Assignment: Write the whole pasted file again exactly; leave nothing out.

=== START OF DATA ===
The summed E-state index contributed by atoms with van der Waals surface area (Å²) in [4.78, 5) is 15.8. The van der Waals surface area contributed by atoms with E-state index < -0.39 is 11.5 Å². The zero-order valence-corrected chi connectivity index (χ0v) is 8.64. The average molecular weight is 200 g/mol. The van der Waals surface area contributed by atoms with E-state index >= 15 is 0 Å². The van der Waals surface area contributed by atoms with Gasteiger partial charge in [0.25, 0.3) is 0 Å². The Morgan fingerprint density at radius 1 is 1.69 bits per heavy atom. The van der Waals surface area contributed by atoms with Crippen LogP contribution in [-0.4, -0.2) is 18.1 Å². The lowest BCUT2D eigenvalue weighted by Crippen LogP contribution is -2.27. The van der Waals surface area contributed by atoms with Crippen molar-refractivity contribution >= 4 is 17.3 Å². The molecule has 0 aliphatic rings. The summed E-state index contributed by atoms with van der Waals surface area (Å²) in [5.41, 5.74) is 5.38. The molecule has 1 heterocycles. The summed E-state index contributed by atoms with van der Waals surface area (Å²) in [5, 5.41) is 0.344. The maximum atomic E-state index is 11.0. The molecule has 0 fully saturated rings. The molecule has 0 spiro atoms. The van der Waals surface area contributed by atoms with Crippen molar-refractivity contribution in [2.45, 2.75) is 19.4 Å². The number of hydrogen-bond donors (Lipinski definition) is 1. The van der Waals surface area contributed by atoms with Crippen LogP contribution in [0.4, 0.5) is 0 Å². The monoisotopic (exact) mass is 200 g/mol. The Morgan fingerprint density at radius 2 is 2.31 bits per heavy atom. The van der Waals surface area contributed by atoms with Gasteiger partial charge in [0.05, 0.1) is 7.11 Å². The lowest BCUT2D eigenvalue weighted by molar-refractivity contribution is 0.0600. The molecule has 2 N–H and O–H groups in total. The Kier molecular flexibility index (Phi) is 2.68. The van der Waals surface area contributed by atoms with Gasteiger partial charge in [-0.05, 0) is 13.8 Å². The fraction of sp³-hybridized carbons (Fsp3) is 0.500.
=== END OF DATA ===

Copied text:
The summed E-state index contributed by atoms with van der Waals surface area (Å²) in [4.78, 5) is 15.8. The van der Waals surface area contributed by atoms with E-state index < -0.39 is 11.5 Å². The zero-order valence-corrected chi connectivity index (χ0v) is 8.64. The average molecular weight is 200 g/mol. The van der Waals surface area contributed by atoms with E-state index >= 15 is 0 Å². The van der Waals surface area contributed by atoms with Gasteiger partial charge in [0.25, 0.3) is 0 Å². The Morgan fingerprint density at radius 1 is 1.69 bits per heavy atom. The van der Waals surface area contributed by atoms with Crippen LogP contribution in [-0.4, -0.2) is 18.1 Å². The lowest BCUT2D eigenvalue weighted by Crippen LogP contribution is -2.27. The van der Waals surface area contributed by atoms with Crippen molar-refractivity contribution >= 4 is 17.3 Å². The molecule has 0 aliphatic rings. The summed E-state index contributed by atoms with van der Waals surface area (Å²) in [5.41, 5.74) is 5.38. The molecule has 1 heterocycles. The summed E-state index contributed by atoms with van der Waals surface area (Å²) in [5, 5.41) is 0.344. The maximum atomic E-state index is 11.0. The molecule has 0 fully saturated rings. The molecule has 0 spiro atoms. The van der Waals surface area contributed by atoms with Crippen molar-refractivity contribution in [2.45, 2.75) is 19.4 Å². The number of hydrogen-bond donors (Lipinski definition) is 1. The van der Waals surface area contributed by atoms with Crippen LogP contribution in [0.4, 0.5) is 0 Å². The monoisotopic (exact) mass is 200 g/mol. The Morgan fingerprint density at radius 2 is 2.31 bits per heavy atom. The van der Waals surface area contributed by atoms with Gasteiger partial charge in [0.05, 0.1) is 7.11 Å². The lowest BCUT2D eigenvalue weighted by molar-refractivity contribution is 0.0600. The molecule has 2 N–H and O–H groups in total. The Kier molecular flexibility index (Phi) is 2.68. The van der Waals surface area contributed by atoms with Gasteiger partial charge in [-0.05, 0) is 13.8 Å². The fraction of sp³-hybridized carbons (Fsp3) is 0.500.